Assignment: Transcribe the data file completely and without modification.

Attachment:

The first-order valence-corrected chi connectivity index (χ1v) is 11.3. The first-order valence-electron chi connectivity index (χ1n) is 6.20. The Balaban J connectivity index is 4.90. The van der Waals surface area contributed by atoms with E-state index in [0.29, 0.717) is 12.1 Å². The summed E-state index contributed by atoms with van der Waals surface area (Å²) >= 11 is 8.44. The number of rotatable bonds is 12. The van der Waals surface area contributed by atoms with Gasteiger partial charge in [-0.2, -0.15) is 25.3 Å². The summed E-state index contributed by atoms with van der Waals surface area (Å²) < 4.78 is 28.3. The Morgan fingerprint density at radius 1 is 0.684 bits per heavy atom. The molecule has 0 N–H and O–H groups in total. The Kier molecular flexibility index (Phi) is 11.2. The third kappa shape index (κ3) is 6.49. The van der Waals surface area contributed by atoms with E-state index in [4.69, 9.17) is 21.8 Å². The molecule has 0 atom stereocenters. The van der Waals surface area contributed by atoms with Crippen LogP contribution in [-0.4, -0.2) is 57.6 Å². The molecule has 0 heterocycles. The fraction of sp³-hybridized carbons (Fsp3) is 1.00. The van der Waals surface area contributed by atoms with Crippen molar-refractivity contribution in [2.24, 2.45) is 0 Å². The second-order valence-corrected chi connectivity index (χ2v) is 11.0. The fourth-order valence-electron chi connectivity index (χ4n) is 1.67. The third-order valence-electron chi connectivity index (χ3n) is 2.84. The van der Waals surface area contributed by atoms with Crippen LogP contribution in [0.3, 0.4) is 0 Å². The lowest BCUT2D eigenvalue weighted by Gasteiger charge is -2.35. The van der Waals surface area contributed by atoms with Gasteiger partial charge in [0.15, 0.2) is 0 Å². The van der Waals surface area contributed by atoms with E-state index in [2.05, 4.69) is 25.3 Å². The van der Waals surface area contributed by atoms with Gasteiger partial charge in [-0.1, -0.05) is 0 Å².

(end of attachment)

The first-order valence-corrected chi connectivity index (χ1v) is 11.3. The first-order valence-electron chi connectivity index (χ1n) is 6.20. The Balaban J connectivity index is 4.90. The van der Waals surface area contributed by atoms with E-state index in [0.29, 0.717) is 12.1 Å². The summed E-state index contributed by atoms with van der Waals surface area (Å²) >= 11 is 8.44. The number of rotatable bonds is 12. The van der Waals surface area contributed by atoms with Gasteiger partial charge in [-0.2, -0.15) is 25.3 Å². The summed E-state index contributed by atoms with van der Waals surface area (Å²) < 4.78 is 28.3. The Morgan fingerprint density at radius 1 is 0.684 bits per heavy atom. The molecule has 0 N–H and O–H groups in total. The Kier molecular flexibility index (Phi) is 11.2. The third kappa shape index (κ3) is 6.49. The van der Waals surface area contributed by atoms with E-state index in [4.69, 9.17) is 21.8 Å². The molecule has 0 atom stereocenters. The van der Waals surface area contributed by atoms with Crippen LogP contribution in [-0.4, -0.2) is 57.6 Å². The molecule has 0 heterocycles. The fraction of sp³-hybridized carbons (Fsp3) is 1.00. The van der Waals surface area contributed by atoms with Crippen molar-refractivity contribution in [2.24, 2.45) is 0 Å². The second-order valence-corrected chi connectivity index (χ2v) is 11.0. The fourth-order valence-electron chi connectivity index (χ4n) is 1.67. The third-order valence-electron chi connectivity index (χ3n) is 2.84. The van der Waals surface area contributed by atoms with Crippen LogP contribution in [0.3, 0.4) is 0 Å². The lowest BCUT2D eigenvalue weighted by Gasteiger charge is -2.35. The van der Waals surface area contributed by atoms with Gasteiger partial charge in [0.15, 0.2) is 0 Å². The van der Waals surface area contributed by atoms with E-state index in [2.05, 4.69) is 25.3 Å². The van der Waals surface area contributed by atoms with Gasteiger partial charge in [-0.1, -0.05) is 0 Å².